To me the bare fact of organic evolution, the gradual change and development of life on earth as it mutates, reproduces, and adapts to changing environments, is plainly obvious. I fail to see how any objective person with access to the evidence could possibly doubt it at an empirical level. Consider, for example, the fossil record. If one goes to a place like the Grand Canyon in the USA, where a river has eroded a path through millions of years’ worth of geological strata, one will find human remains and the remains of modern life forms near the top. A little lower down, in older strata, one finds no more human remains, and finds fossil evidence of species now extinct. Lower still and eventually there are no mammal remains, or fossil evidence of flowering plants, but rather reptiles, invertebrates, and more archaic plant types like tree ferns and mosses. Further still and all the bones are gone, with the only animal remains being of invertebrates, like clams, snails, and worms. Ultimately, in the lowest and oldest strata there are no longer any fossil remains of organic life, aside from maybe some kind of bacterial fossils. This in itself—and it’s nowhere near all of the evidence—is some pretty damned persuasive evidence that, by whatever means, life has been evolving gradually on this planet for a very long time.
Other evidence favoring evolution includes embryonic development: At one stage in our own prenatal life as an embryo we had gill slits similar to those of a shark, and the inner openings of our Eustachian tubes are derived from one of those slits; the rest are resorbed into the body and disappear. Also, a little later, we had eight nipples instead of only two, like a rat or a dog; and some people retain vestigial extra nipples into adulthood. Speaking of vestigial organs, there are plenty of those found throughout the animal kingdom, such as vestigial pelvic bones in pythons and whales, and the vestigial asymmetry of a king crab’s abdomen, suggesting that king crabs are descended from hermit crabs. And as I’ve discussed elsewhere, we humans are also laden with animal instincts, some of which are more or less vestiges of pre-humanity. Also there are the obvious effects of isolation of populations allowing so-called genetic drift, several signs of which Darwin himself encountered on the Galapagos Islands, for example the finches and giant tortoises. Then there’s the jerry-rigged nature of some biological phenomena, indicating products of modified random mutations; for example the elongated wrist bone used as a thumb in the giant panda. Lately another massive source of evidence has been found in genetic mapping. So, it seems to me that in order to reject the very notion of organic evolution on planet earth, it would require ignorance of the empirical evidence, willful delusion, some deep-seated religious indoctrination accompanied by an emotional need to believe it, or maybe some kind of radical subjective idealism. Darwin’s theories (including later modifications on them, like punctuated equilibrium) are so elegant, and so explanatory of the available evidence—much more so than any other empirical hypothesis I’ve encountered—that it just seems really, really obvious to me.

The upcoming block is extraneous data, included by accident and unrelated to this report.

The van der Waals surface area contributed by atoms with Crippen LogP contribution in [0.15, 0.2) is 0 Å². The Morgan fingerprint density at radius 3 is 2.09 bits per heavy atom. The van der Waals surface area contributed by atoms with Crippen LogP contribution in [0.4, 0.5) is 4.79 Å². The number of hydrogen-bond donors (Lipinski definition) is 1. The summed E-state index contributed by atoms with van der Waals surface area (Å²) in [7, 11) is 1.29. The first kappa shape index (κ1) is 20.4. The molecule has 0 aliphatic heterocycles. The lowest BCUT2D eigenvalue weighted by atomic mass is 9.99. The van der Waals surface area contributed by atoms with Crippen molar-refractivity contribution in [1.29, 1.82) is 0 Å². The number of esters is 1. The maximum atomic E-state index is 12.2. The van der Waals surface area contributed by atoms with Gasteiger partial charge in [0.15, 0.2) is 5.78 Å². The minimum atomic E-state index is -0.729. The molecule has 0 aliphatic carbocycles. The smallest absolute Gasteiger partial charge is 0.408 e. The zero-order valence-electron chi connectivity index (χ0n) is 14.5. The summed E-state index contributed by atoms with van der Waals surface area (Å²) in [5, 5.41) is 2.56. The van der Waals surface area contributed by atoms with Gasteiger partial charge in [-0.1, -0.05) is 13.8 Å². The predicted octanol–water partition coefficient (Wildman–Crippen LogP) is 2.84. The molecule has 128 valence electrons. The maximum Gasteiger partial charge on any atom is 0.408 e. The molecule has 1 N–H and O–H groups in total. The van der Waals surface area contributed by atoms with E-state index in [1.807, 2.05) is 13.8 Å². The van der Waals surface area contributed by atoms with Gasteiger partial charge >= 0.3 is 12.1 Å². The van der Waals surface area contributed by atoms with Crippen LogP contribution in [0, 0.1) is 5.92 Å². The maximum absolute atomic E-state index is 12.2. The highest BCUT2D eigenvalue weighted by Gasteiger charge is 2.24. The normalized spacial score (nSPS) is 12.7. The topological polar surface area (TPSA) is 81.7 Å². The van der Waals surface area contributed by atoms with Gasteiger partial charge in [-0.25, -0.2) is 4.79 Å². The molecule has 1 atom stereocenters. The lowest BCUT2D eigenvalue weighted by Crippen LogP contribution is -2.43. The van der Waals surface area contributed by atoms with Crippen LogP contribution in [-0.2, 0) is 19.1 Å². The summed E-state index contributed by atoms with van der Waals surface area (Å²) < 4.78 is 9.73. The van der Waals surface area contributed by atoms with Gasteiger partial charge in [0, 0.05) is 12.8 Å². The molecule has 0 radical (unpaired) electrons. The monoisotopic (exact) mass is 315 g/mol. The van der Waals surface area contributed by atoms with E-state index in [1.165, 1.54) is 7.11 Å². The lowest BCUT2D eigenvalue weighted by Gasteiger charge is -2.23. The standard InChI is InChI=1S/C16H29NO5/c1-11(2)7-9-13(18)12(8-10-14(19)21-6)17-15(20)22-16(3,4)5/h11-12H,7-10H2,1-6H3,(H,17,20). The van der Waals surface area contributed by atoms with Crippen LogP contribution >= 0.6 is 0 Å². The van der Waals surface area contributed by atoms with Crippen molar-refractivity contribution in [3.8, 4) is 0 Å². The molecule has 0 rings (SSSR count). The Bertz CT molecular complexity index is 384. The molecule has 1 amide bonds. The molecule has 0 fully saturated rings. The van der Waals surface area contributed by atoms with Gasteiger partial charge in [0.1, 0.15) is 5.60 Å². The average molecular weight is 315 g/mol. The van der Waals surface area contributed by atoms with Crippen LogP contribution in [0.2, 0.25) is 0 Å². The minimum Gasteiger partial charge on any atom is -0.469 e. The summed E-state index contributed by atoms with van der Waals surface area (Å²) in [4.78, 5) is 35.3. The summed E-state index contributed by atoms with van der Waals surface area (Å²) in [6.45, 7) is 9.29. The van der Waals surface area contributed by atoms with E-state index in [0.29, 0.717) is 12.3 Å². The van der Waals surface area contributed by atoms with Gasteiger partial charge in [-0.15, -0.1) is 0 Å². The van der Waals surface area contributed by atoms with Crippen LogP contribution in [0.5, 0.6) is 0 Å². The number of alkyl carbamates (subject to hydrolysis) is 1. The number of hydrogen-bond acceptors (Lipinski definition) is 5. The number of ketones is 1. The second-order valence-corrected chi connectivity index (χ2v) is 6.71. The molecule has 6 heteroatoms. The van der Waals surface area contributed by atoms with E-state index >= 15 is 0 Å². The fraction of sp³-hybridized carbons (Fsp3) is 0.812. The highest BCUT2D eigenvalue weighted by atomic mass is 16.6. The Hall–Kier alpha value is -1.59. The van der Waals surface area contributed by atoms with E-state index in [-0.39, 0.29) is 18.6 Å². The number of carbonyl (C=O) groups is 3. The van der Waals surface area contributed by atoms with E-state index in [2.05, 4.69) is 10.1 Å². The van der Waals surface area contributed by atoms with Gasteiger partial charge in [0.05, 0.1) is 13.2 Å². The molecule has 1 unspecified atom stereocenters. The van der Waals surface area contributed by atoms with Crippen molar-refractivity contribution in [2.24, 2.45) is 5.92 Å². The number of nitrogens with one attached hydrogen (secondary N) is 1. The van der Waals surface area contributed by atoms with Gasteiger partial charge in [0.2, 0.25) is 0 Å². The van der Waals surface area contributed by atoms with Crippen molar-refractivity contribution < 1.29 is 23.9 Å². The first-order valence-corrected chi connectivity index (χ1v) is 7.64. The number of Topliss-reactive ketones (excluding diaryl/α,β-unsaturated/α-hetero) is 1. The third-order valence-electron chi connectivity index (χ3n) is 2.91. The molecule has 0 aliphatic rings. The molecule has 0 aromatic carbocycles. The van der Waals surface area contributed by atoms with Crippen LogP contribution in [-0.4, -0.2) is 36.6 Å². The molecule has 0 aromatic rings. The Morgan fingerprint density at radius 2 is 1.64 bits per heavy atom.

This makes some trouble for me internally, as I’m not a materialist; in fact I lean somewhat in the direction of the aforementioned radical subjective idealism. I am skeptical of the notion that physical matter exists in time and space without some mind perceiving it (esse es percipi), and so I can’t adequately explain how supposedly physical processes occurred before any mind was there capable of perceiving them. Also I am reluctant to follow the lead of George Berkeley and say that God Almighty is always watching, and thus keeping all “physical” matter materialized. But the empirical evidence for evolution itself is so overwhelming that I just can’t deny it; and any skepticism I entertain is mostly along metaphysical lines. Thus, as a Buddhist, I can say that organic evolution is virtually, relatively, conventionally true, but not ultimately true. Then again, my own existence as an individual person sitting here typing this is also only conventionally true, which is to say it’s not really true. But even if we are in Plato’s cave, the flickering shadows on the wall show some damned persuasive evidence for evolution.